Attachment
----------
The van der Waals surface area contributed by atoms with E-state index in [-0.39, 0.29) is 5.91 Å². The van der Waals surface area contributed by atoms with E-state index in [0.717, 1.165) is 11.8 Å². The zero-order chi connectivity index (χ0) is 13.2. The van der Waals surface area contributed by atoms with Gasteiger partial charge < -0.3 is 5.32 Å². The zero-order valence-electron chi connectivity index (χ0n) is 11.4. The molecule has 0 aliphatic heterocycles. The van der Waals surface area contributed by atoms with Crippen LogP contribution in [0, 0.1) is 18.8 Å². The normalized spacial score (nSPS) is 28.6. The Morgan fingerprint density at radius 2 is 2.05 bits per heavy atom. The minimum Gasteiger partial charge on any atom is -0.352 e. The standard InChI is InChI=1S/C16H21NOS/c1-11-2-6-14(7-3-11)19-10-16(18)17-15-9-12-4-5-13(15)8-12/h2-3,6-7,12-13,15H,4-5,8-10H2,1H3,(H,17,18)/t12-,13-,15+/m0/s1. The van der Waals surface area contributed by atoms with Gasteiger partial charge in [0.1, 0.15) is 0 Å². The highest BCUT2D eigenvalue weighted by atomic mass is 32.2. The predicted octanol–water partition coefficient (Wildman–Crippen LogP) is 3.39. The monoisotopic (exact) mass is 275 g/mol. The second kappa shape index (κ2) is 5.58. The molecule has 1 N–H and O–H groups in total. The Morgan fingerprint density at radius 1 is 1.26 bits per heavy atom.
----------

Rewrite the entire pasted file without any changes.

The van der Waals surface area contributed by atoms with E-state index in [-0.39, 0.29) is 5.91 Å². The van der Waals surface area contributed by atoms with E-state index in [0.717, 1.165) is 11.8 Å². The zero-order chi connectivity index (χ0) is 13.2. The van der Waals surface area contributed by atoms with Gasteiger partial charge < -0.3 is 5.32 Å². The zero-order valence-electron chi connectivity index (χ0n) is 11.4. The molecule has 0 aliphatic heterocycles. The van der Waals surface area contributed by atoms with Crippen LogP contribution in [0, 0.1) is 18.8 Å². The normalized spacial score (nSPS) is 28.6. The Morgan fingerprint density at radius 2 is 2.05 bits per heavy atom. The minimum Gasteiger partial charge on any atom is -0.352 e. The standard InChI is InChI=1S/C16H21NOS/c1-11-2-6-14(7-3-11)19-10-16(18)17-15-9-12-4-5-13(15)8-12/h2-3,6-7,12-13,15H,4-5,8-10H2,1H3,(H,17,18)/t12-,13-,15+/m0/s1. The van der Waals surface area contributed by atoms with Gasteiger partial charge in [0.1, 0.15) is 0 Å². The highest BCUT2D eigenvalue weighted by atomic mass is 32.2. The predicted octanol–water partition coefficient (Wildman–Crippen LogP) is 3.39. The monoisotopic (exact) mass is 275 g/mol. The second kappa shape index (κ2) is 5.58. The molecule has 1 N–H and O–H groups in total. The Morgan fingerprint density at radius 1 is 1.26 bits per heavy atom.